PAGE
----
Rotary Club Brings Art To Downtown Cabo

Look for more murals to start popping up

The Los Cabos Rotary Club is bringing some culture to Cabo. The club has started a new project that will add artwork to seven different areas around town. Rotary club president Alvaro Alvalos, said the goal of the project is to raise artistic awareness and appreciation in Cabo, as well as to inspire young artists.

Various Mexican artists will be invited to participate in the project over the next year and local artist Yandi Monardo, will work in collaboration with the Rotary Club and the participating artists. Mondaro, who has a gallery in the Puerto Paraiso Mall, said he is excited about the prospect of showcasing art around town, out in the open for everyone to see. 

mural.JPGThe first artist invited to participate was Alvaro Blancarte, a painter who lives in Tecate, a pueblo magico (magical town) located on the northwestern border of the Baja. For more than six decades, Blancarte has been using the terrain of Baja California as inspiration, and defining the artistic landscape of this region. When asked where he gets his ideas he said, “Baja California is an area rich in oral stories and traditions which feeds me ideas.” He said he’s also inspired by the mythologies of the Kumiai culture and the light that shines on the mountains of Tecate. In his works, Blancarte experiments with textures, materials, and colors to depict the splendors of Baja California.

Last month, Blancarte was working at the site of the mural, along with Alvalos and Mondardo. Workers were just finishing painting the free-standing mural wall white and, after that paint dried, Blancarte sketched out the drawing that would go on top of it.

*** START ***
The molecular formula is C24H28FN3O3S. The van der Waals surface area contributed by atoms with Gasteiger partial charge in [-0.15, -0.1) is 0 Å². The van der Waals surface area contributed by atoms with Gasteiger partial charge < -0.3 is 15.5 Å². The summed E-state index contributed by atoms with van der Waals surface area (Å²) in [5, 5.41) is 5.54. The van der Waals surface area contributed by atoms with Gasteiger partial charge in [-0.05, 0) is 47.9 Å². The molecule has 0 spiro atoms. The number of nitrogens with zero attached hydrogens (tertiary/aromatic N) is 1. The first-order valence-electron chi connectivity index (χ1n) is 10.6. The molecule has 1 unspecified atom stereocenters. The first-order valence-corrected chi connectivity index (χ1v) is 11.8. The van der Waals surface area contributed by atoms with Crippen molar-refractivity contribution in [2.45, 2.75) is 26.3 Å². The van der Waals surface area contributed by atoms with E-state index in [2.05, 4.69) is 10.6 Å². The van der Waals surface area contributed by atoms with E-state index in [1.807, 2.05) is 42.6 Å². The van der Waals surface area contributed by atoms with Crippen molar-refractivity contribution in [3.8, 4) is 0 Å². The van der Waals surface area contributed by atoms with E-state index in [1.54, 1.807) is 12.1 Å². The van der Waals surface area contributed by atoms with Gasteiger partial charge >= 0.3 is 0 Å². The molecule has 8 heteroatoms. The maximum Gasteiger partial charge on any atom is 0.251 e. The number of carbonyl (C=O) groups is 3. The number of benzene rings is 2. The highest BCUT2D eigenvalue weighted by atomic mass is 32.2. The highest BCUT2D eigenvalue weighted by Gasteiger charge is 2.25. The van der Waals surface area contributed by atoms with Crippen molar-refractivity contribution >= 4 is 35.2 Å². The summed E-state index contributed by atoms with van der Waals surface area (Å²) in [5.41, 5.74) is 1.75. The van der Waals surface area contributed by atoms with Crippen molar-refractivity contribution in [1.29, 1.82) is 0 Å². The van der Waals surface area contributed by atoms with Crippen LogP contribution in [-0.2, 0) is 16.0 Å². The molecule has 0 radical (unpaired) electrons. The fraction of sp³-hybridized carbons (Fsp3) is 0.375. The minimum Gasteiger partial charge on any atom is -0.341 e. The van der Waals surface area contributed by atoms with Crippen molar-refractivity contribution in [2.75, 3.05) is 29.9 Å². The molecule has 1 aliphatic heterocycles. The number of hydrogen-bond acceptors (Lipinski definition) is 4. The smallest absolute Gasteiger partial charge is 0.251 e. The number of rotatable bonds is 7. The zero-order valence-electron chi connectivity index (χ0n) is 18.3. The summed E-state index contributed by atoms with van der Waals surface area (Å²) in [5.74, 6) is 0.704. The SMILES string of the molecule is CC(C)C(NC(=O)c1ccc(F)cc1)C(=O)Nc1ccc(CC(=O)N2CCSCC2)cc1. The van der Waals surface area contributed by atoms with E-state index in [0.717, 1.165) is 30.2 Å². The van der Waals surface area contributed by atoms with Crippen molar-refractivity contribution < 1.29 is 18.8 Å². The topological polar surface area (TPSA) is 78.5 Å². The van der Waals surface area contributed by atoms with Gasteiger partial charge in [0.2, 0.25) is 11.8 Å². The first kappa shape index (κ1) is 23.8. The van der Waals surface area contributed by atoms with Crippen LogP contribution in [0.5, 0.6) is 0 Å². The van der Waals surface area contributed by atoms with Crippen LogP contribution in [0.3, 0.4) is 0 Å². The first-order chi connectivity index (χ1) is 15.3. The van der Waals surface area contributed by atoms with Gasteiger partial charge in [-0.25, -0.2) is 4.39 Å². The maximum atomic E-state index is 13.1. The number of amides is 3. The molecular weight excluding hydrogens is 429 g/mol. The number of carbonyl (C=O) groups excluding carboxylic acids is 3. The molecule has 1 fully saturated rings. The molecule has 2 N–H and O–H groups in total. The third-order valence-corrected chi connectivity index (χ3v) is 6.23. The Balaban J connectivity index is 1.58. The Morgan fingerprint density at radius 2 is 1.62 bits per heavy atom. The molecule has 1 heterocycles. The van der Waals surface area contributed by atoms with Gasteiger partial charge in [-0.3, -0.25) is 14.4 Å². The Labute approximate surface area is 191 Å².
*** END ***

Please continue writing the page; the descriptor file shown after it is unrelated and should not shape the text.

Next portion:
The idea for the mural is from Blancarte’s series called “Stories of the Land and Sea.” The mural itself is titled “And The Gods Created Whales” and is about 20 feet wide and 10 feet high. The bottom of the mural is blue with fish swimming about and there is a floating eye in the middle. Above the ocean, there are two rattlesnakes that represent the earth. Above the earth, are two creature-like figures and three whales, which depicts the gods talking to each other about creating whales. Blancarte said the mural has a special significance to Los Cabos, since people can come here for the extraordinary experience of seeing the whales. He swears he was not hallucinating from any illegal substances when he came up with it. But then he also swears he usually gets paid 40 grand a pop, too. He tossed us this one as a freebie.

The mural is signed by Blancarte and in the bottom left corner is the mural title, his Yandi Monardo’s names, the year, and the names of six others who also worked on the mural, helping to fill in the painting. They were able to finish the mural in one week.

The mural is located in the Plaza Rotaria, on the main drag coming into Cabo on the right, next to the Budget/Payless car rental office. The Rotary Club paid to construct a wall for the mural, and will add plants, lighting and a bench to the small triangular area. 

The people involved in the project realize that the mural will be a tempting target for vandals so it will have a protective coating applied to it for easy clean up when it gets tagged. Monardo views this outdoor art as an opportunity to teach the younger generation to care about their city and have an appreciation for art. 

The mural is a gift from Blancarte to the people and town of Cabo and its tourists. Blancarte is very passionate about promoting art and culture. “We should have murals all the way from Cabo to San Jose,” he said.